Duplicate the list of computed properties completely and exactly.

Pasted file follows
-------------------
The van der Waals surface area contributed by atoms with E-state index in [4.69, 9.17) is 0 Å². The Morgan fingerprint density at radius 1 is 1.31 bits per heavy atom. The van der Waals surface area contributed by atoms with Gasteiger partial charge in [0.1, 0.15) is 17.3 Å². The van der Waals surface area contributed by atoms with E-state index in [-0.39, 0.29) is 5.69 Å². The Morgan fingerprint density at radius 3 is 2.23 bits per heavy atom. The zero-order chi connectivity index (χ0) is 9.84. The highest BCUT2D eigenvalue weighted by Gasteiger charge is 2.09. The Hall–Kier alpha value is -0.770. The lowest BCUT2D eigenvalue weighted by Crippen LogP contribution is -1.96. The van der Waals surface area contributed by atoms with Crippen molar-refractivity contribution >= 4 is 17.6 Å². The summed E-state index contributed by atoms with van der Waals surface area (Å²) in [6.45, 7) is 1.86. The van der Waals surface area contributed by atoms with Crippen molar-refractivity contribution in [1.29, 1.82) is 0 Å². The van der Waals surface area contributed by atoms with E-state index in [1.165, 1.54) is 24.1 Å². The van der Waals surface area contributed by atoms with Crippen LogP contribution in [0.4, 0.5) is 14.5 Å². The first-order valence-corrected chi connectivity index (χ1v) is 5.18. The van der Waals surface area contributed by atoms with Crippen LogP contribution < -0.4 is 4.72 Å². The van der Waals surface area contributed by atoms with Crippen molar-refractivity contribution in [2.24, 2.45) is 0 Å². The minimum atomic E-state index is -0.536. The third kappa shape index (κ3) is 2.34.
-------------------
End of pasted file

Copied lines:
The van der Waals surface area contributed by atoms with E-state index in [4.69, 9.17) is 0 Å². The Morgan fingerprint density at radius 1 is 1.31 bits per heavy atom. The van der Waals surface area contributed by atoms with Gasteiger partial charge in [0.1, 0.15) is 17.3 Å². The van der Waals surface area contributed by atoms with E-state index in [-0.39, 0.29) is 5.69 Å². The Morgan fingerprint density at radius 3 is 2.23 bits per heavy atom. The zero-order chi connectivity index (χ0) is 9.84. The highest BCUT2D eigenvalue weighted by Gasteiger charge is 2.09. The Hall–Kier alpha value is -0.770. The lowest BCUT2D eigenvalue weighted by Crippen LogP contribution is -1.96. The van der Waals surface area contributed by atoms with Crippen molar-refractivity contribution >= 4 is 17.6 Å². The summed E-state index contributed by atoms with van der Waals surface area (Å²) in [6.45, 7) is 1.86. The van der Waals surface area contributed by atoms with Crippen molar-refractivity contribution in [1.29, 1.82) is 0 Å². The van der Waals surface area contributed by atoms with E-state index in [1.165, 1.54) is 24.1 Å². The van der Waals surface area contributed by atoms with Crippen LogP contribution in [0.4, 0.5) is 14.5 Å². The first-order valence-corrected chi connectivity index (χ1v) is 5.18. The van der Waals surface area contributed by atoms with Crippen LogP contribution < -0.4 is 4.72 Å². The van der Waals surface area contributed by atoms with Crippen molar-refractivity contribution in [2.24, 2.45) is 0 Å². The minimum atomic E-state index is -0.536. The third kappa shape index (κ3) is 2.34.